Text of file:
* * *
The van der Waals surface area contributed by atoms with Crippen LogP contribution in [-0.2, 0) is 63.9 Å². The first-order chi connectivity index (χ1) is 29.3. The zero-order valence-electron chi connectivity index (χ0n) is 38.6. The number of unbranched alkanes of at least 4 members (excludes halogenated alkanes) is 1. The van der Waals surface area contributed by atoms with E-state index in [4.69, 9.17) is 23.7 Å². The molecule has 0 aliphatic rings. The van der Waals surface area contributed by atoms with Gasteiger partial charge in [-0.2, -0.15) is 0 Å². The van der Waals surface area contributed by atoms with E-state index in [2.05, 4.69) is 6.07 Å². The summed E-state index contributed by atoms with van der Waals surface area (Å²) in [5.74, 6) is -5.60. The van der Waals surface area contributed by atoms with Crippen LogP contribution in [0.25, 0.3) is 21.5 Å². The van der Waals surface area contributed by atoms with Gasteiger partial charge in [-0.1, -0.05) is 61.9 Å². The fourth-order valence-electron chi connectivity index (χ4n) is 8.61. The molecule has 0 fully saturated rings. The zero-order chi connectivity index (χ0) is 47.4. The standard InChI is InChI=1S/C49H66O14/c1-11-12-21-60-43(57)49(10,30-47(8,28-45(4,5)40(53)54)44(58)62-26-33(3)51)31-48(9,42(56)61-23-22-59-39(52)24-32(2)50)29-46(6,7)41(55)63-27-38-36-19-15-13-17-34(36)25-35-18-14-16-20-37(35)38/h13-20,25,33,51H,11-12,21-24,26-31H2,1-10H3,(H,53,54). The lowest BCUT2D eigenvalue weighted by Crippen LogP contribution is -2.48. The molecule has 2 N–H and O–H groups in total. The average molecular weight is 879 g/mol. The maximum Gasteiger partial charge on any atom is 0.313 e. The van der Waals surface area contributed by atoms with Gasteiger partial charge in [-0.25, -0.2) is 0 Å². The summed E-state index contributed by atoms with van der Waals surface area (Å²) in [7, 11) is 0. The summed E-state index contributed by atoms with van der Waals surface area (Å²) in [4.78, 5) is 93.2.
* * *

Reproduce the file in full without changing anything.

The van der Waals surface area contributed by atoms with Crippen LogP contribution in [-0.2, 0) is 63.9 Å². The first-order chi connectivity index (χ1) is 29.3. The zero-order valence-electron chi connectivity index (χ0n) is 38.6. The number of unbranched alkanes of at least 4 members (excludes halogenated alkanes) is 1. The van der Waals surface area contributed by atoms with E-state index in [4.69, 9.17) is 23.7 Å². The molecule has 0 aliphatic rings. The van der Waals surface area contributed by atoms with Gasteiger partial charge in [-0.2, -0.15) is 0 Å². The van der Waals surface area contributed by atoms with E-state index in [2.05, 4.69) is 6.07 Å². The summed E-state index contributed by atoms with van der Waals surface area (Å²) in [5.74, 6) is -5.60. The van der Waals surface area contributed by atoms with Crippen LogP contribution in [0.25, 0.3) is 21.5 Å². The van der Waals surface area contributed by atoms with Gasteiger partial charge in [-0.1, -0.05) is 61.9 Å². The fourth-order valence-electron chi connectivity index (χ4n) is 8.61. The molecule has 0 fully saturated rings. The zero-order chi connectivity index (χ0) is 47.4. The standard InChI is InChI=1S/C49H66O14/c1-11-12-21-60-43(57)49(10,30-47(8,28-45(4,5)40(53)54)44(58)62-26-33(3)51)31-48(9,42(56)61-23-22-59-39(52)24-32(2)50)29-46(6,7)41(55)63-27-38-36-19-15-13-17-34(36)25-35-18-14-16-20-37(35)38/h13-20,25,33,51H,11-12,21-24,26-31H2,1-10H3,(H,53,54). The lowest BCUT2D eigenvalue weighted by Crippen LogP contribution is -2.48. The molecule has 2 N–H and O–H groups in total. The average molecular weight is 879 g/mol. The maximum Gasteiger partial charge on any atom is 0.313 e. The van der Waals surface area contributed by atoms with Gasteiger partial charge in [-0.25, -0.2) is 0 Å². The summed E-state index contributed by atoms with van der Waals surface area (Å²) in [7, 11) is 0. The summed E-state index contributed by atoms with van der Waals surface area (Å²) in [4.78, 5) is 93.2.